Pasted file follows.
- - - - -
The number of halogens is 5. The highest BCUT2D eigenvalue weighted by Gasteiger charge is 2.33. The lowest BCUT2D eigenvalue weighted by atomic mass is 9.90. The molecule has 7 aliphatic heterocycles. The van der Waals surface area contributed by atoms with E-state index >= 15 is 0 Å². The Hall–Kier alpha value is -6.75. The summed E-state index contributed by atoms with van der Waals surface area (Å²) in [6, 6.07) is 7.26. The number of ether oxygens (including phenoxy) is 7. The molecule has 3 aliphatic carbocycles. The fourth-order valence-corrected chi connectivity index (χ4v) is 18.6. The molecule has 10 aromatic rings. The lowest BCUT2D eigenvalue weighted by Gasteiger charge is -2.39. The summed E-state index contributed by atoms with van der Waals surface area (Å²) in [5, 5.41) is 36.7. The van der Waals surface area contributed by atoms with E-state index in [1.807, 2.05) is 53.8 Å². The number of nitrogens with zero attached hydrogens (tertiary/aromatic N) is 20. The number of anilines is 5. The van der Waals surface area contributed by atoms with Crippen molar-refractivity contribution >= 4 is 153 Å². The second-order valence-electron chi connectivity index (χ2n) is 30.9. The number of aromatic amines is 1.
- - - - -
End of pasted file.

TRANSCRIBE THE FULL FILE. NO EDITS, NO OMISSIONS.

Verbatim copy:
The number of halogens is 5. The highest BCUT2D eigenvalue weighted by Gasteiger charge is 2.33. The lowest BCUT2D eigenvalue weighted by atomic mass is 9.90. The molecule has 7 aliphatic heterocycles. The van der Waals surface area contributed by atoms with E-state index >= 15 is 0 Å². The Hall–Kier alpha value is -6.75. The summed E-state index contributed by atoms with van der Waals surface area (Å²) in [6, 6.07) is 7.26. The number of ether oxygens (including phenoxy) is 7. The molecule has 3 aliphatic carbocycles. The fourth-order valence-corrected chi connectivity index (χ4v) is 18.6. The molecule has 10 aromatic rings. The lowest BCUT2D eigenvalue weighted by Gasteiger charge is -2.39. The summed E-state index contributed by atoms with van der Waals surface area (Å²) in [5, 5.41) is 36.7. The van der Waals surface area contributed by atoms with E-state index in [1.807, 2.05) is 53.8 Å². The number of nitrogens with zero attached hydrogens (tertiary/aromatic N) is 20. The number of anilines is 5. The van der Waals surface area contributed by atoms with Crippen molar-refractivity contribution >= 4 is 153 Å². The second-order valence-electron chi connectivity index (χ2n) is 30.9. The number of aromatic amines is 1.